Season 1, Episode 4: Fact or Fiction? - Understanding Human Trafficking Statistics
You’re listening to Episode 4 of the Trafficking Dispatch, a biweekly podcast that briefs you on human trafficking issues in a brief amount of time. I’m your host, Victoria Erdel. This episode will discuss the role of statistics in the fight against human trafficking, and how these “statistics” often mislead us.
If you listened to the last episode, you’ll know that I just attended the Human Trafficking and Social Justice Conference at the University of Toledo. I got to meet advocates of all ages. Some were college students like myself, while others had been working in the anti-trafficking field for decades. I met everyone during the six sessions I attended. Some of the sessions focused on sex trafficking, while others focused on the importance of art therapy in helping survivors heal. One really interesting session was about giving young boys academic and emotional support so that they don’t end up making money by trafficking girls in their communities.
The sessions were vastly different from one another, but one thing they all had in common was that none of them discussed the “numbers” on human trafficking. What do I mean by “numbers”? Well, presenting statistics is one of the most common ways to get people involved in the fight against human trafficking because these statistics seem to confirm our beliefs and emotions with “facts”. When you hear that there are at least 40 million slaves worldwide, you’re likely to feel surprised, sad, and even angry. How can so many slaves exist, and what can we do to help? This statistic gives you the right to feel these emotions because gives you a statistical representation of how big the problem is. But then you hear that there are actually 27 million slaves worldwide. You might feel slightly better since the number has been reduced. But wait, you realize, which number is the right one? Both are really large numbers, but 13 million is too big of a difference between the two to make us feel confident in both statistics at the same time.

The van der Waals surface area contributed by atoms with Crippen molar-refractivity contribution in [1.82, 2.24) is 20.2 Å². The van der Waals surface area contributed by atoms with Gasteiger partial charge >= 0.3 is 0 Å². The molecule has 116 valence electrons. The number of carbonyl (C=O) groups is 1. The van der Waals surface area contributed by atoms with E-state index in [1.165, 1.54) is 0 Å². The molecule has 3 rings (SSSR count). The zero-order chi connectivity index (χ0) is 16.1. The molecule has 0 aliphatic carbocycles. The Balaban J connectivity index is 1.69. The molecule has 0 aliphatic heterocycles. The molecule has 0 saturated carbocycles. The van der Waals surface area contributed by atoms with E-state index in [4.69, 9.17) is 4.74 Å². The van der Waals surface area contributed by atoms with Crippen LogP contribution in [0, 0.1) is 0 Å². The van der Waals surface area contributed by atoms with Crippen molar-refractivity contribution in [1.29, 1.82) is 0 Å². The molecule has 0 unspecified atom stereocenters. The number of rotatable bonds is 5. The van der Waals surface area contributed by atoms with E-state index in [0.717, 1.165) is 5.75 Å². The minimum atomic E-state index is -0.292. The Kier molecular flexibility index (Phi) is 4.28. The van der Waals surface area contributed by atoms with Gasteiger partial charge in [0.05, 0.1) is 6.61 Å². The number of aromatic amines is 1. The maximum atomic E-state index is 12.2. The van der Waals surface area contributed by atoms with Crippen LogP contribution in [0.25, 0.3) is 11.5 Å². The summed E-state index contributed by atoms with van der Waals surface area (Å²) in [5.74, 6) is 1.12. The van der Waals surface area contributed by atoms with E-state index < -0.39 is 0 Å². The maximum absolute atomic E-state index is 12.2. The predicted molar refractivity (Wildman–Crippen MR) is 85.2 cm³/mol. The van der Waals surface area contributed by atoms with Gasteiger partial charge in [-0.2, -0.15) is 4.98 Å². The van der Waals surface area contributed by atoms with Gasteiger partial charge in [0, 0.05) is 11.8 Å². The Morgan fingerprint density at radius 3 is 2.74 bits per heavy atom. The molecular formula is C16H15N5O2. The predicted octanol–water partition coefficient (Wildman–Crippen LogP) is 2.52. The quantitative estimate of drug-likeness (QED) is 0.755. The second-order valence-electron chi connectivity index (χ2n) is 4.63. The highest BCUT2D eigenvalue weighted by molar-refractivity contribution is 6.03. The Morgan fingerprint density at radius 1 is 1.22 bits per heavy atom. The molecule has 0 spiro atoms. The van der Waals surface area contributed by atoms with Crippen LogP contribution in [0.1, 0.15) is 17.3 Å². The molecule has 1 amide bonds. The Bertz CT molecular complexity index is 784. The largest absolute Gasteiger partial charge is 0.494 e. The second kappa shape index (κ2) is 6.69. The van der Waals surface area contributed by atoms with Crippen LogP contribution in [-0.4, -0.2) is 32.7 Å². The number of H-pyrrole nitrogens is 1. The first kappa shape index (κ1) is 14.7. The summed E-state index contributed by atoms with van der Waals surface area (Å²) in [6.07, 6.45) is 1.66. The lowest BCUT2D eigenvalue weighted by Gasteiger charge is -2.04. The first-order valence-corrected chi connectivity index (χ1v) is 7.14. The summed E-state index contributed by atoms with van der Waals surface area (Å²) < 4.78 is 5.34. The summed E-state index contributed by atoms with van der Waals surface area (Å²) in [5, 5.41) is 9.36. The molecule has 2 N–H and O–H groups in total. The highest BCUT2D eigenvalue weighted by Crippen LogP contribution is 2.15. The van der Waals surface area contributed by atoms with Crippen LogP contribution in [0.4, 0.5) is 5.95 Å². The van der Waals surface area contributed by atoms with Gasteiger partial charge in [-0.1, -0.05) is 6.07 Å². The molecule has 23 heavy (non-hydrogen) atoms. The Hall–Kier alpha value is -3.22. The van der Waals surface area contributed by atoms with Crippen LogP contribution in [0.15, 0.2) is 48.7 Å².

That’s the problem with human trafficking statistics -- many of them are outdated, exaggerated, or just plain wrong. Instead of keeping us accurately informed about human trafficking, they’re often used to sensationalize the situation and keep us in a constant state of panic. After all, there are apparently 27 or 40 million people out there waiting to be set free! We have to do something!